Mary Jo Kilroy

Breast Cancer Awareness- Oct. 7, 2009

Mary Jo Kilroy
October 07, 2009— Washington, D.C.
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I want to say thank you to both of my colleagues, Representative Myrick, with whom I have the great honor of serving as one of the co-Chairs of the bipartisan Congressional Cancer Caucus, and of course the gentlewoman from Florida for your strength as cancer survivors and for leadership on this issue.

I am lucky, Representative Wasserman Schultz, to have you as a friend, and I appreciate very much the kind comments you made just a few minutes ago about me. You have taught me so much about this Chamber and what it means to serve here as a Member of this House.

Last weekend, we saw some very interesting things happen on the football fields. We heard earlier from Representative Capps—and I remember those days when breast cancer was something to be whispered, when my mother and her sisters or my father's sisters would whisper in the other room about somebody who had been diagnosed, and things have changed that way.

And last weekend we saw some very large athletes who are man enough to wear pink. Hundreds of NFL football players shed their dirty cleats for fresh pink and white athletic shoes to show their support for Breast Cancer Awareness Month, to show their support for their mothers or sisters or aunts or grandmothers or for the thousands of women diagnosed with breast cancer in this country.

Awareness is very important. And I think awareness helps lead to action, the kind of action that we've talked about tonight with our sponsorship of the EARLY Act, the kind of action that dedicates resources to research and to access to health care.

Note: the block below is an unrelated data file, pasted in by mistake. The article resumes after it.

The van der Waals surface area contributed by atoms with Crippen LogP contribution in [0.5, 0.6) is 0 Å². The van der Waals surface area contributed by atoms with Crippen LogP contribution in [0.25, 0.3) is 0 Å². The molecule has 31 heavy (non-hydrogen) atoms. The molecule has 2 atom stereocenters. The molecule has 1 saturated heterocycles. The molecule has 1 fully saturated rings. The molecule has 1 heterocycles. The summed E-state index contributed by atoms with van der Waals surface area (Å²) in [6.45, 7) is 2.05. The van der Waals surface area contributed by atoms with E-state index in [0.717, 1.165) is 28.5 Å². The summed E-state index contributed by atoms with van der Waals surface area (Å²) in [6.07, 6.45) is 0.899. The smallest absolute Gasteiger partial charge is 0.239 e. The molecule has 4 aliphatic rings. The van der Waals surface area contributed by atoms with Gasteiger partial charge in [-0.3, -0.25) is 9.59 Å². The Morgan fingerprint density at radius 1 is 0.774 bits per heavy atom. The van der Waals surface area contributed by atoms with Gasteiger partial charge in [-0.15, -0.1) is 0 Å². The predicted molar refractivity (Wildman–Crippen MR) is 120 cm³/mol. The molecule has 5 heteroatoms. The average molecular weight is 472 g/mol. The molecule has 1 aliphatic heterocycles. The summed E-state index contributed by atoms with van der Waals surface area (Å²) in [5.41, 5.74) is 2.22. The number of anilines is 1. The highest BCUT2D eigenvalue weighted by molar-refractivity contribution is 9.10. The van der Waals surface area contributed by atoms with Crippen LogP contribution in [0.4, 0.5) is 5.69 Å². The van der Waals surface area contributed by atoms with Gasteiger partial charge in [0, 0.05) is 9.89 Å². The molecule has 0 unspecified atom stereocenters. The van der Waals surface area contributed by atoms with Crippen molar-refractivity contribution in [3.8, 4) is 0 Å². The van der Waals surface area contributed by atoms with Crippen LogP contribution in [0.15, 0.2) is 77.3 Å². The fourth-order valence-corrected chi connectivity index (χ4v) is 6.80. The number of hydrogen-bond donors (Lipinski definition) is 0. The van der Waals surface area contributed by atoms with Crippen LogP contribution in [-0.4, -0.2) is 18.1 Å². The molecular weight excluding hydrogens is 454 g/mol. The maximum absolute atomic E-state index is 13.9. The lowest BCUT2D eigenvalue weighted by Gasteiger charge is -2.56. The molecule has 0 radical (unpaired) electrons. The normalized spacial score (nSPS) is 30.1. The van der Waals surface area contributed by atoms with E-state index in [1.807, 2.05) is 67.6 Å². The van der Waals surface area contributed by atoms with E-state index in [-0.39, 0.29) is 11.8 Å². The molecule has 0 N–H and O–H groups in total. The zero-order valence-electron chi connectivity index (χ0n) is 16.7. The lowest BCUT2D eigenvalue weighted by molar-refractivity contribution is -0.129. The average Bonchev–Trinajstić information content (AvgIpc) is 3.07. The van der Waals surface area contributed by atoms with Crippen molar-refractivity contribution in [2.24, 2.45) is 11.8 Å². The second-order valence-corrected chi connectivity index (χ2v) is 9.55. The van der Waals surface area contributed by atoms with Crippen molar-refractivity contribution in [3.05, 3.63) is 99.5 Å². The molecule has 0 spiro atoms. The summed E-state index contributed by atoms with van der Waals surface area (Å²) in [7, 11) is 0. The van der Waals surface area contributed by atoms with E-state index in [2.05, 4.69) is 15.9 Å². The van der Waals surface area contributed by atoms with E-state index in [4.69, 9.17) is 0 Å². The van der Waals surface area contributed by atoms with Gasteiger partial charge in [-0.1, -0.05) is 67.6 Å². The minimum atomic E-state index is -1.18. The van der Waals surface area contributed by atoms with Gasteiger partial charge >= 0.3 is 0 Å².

The pink wave was a wonderful show of solidarity for cancer survivors and for continued research funding that we in this Chamber have supported. And while professional athletes get a lot of attention, I would like to call your attention to the next generation of athletes, to some women in my district who are also drawing attention to the cause and to the fight for a cure. In fact, they are instead of running for the cure, they are volleying for the cure.

And this week I visited Hilliard Bradley High School and presented each member of the Hilliard Bradley volleyball team with a recognition certificate for their service to the community through the Volley for the Cure event that took place at their high school on September 14. The Hilliard Bradley volleyball team and their coach, RyAnne Ufferman, with the support of small businesses and the community of Hilliard, raised $2,300 for the local affiliate of the Susan G. Komen Race for the Cure. The team had a T-shirt, a bake sale, and a raffle at their match against Fairbanks Local to raise awareness and money for the cause.

It's great that these young women recognize an issue that is facing us as women in this country, the need to raise further awareness and further resources so that we have a cure. And I was so pleased with them for their leadership. This is a new high school. These are not the seniors that are looking for something on their resume. These are freshman, sophomores, and juniors in this new high school on this new team stepping out beyond their comfort zone to go out and knock on doors and ask for money to join us in this cause to find the cause and the cure for breast cancer, a disease that affects in one way or another almost every single American. And it can only be eradicated if we all continue our efforts at the Federal level to support and to fund important research and to continue the grassroots support that we see at important organizations like Susan G. Komen.

I cannot tell you how proud I am of the 25 young women who put this event together, as well as for their four coaches.

These young women and this 25th anniversary of Breast Cancer Awareness Month should serve as a reminder to all of us to take breast cancer screening seriously and to make sure eliminating breast cancer is a priority for our country. We hold the key to this in our incredible doctors, in our scientists; and I hope that they will continue to receive the support they need.

People will learn how to be more aware of breast cancer and the need for examinations and prevention and detection, and we'll continue to work so that all of us, all women, have access to the women's health care that they need.

Thank you very much for this opportunity.

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